All I know about Stanley Rayon was that he lived and worked in New Orleans. Does anyone have any more info on him? Although his drawings are pretty primitive, they do have that spark of fun that makes post-War girlie cartoons so appealing.

Bill Wenzel and Stanley Rayon Girlie Comics
Bill Wenzel and Stanley Rayon Girlie Comics
Bill Wenzel and Stanley Rayon Girlie Comics
Bill Wenzel and Stanley Rayon Girlie Comics
Bill Wenzel and Stanley Rayon Girlie Comics

Stephen Worth
Director
Animation Resources

Magazine CartoonsMagazine Cartoons

This posting is part of the online Encyclopedia of Cartooning under the subject heading, Magazine Cartoons.

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Posted by admin @ 2:44 pm

July 21st, 2016

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Sports Cartooning: Master of the Sports Page, Karl Hubenthal

Karl Hubenthal

Karl HubenthalKarl HubenthalBefore the development of high speed film stock and long telephoto lenses, newspapers’ sports pages were illustrated with cartoons, not photographs. To be perfectly honest, one baseball game looks pretty much like any other in still photos, so it was the job of the sports cartoonist to get across the spirit of the game in his drawings. Ozark collected clippings by the greatest of all sports cartoonists, Willard Mullin, as well as one I had never heard of before, Karl Hubenthal. Hubenthal drew for the Los Angeles Herald Examiner, and although I grew up in Los Angeles, my family subscribed to the L.A. Times. I had no idea that this genius cartoonist was working in my own hometown up into the 1980s. His cartoons have phenomenal energy and sense of humor as well as solid draftsmanship.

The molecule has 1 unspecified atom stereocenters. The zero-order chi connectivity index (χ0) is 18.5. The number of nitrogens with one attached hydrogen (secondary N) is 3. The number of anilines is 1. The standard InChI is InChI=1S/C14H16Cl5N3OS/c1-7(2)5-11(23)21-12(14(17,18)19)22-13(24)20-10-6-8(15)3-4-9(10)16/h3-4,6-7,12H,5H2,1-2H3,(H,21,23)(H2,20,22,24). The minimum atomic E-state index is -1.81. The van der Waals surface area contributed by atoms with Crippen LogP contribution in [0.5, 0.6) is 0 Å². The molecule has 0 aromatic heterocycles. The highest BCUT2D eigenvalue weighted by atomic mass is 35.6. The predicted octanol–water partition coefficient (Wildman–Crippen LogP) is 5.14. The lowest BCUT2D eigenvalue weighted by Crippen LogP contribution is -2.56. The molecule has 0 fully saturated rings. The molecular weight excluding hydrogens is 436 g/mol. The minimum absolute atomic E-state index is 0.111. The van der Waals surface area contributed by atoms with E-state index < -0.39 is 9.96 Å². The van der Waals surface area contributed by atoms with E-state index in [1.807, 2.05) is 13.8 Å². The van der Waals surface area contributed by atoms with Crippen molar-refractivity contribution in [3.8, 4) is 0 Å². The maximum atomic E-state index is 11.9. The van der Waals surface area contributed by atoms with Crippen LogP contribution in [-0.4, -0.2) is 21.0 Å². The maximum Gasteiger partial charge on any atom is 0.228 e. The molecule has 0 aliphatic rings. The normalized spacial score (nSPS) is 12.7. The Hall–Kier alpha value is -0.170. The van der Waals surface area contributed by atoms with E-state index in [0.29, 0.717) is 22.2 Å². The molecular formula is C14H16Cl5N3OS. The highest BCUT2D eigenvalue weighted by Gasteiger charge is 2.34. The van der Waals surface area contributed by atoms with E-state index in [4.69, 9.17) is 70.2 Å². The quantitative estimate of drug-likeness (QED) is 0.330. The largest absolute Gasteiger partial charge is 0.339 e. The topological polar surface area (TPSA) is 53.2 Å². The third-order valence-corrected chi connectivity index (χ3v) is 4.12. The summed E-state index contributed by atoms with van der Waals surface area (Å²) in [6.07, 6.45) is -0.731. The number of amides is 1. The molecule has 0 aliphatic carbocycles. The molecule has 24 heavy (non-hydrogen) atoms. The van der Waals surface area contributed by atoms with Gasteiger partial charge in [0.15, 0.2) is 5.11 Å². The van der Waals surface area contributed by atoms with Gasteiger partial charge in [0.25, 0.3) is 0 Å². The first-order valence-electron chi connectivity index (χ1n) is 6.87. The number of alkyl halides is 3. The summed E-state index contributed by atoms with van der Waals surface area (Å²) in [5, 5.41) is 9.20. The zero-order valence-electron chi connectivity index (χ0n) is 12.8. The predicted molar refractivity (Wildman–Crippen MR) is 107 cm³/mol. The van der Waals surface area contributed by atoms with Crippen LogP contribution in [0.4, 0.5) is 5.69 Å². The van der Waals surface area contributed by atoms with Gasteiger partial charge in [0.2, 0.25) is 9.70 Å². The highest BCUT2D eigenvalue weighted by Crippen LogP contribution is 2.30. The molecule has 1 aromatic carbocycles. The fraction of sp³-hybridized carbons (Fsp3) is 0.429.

Bob Staake has created a fantastic website devoted to “Hubie”, as Karl Hubenthal was known to his friends. There’s a fascinating biography as well as a must-read article written by Hubenthal in 1966 titled, “Reflections of an Editorial Cartoonist”. You should take the time to click through and read these. Hubenthal’s career and philosophy are a model for young cartoonists. He studied under Herriman and Mullin, and considered himself part of the continuity of the history of cartooning that stretched back to Daumier, Gillray and Hogarth. There aren’t many cartoonists today with that sort of foundation in the history of their artform.

Here. courtesy of the clip file of Jack Ozark are some great examples of the work of Karl Hubenthal…

DALIES

Karl Hubenthal
Karl Hubenthal
Karl Hubenthal
Karl Hubenthal
Karl Hubenthal
Karl Hubenthal
Karl Hubenthal
Karl Hubenthal
Karl Hubenthal
Karl Hubenthal

SPECIAL EDITION COVERS

Karl Hubenthal
Karl Hubenthal
Karl Hubenthal
Karl Hubenthal
Karl Hubenthal
Karl Hubenthal
Karl Hubenthal

POLITICAL CARTOONS

Karl Hubenthal
Karl Hubenthal

There are a lot more great cartoons in the Ozark files. Let me know in the comments if you would like to see more.

Stephen Worth
Director
Animation Archive

Editorial CartoonsEditorial Cartoons

This posting is part of the online Encyclopedia of Cartooning under the subject heading, Editorial Cartoons.

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Posted by Stephen Worth @ 12:36 pm

July 20th, 2016

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Story: Terry-Toons Storyboard by Jim Tyer

Jim Tyer Storyboard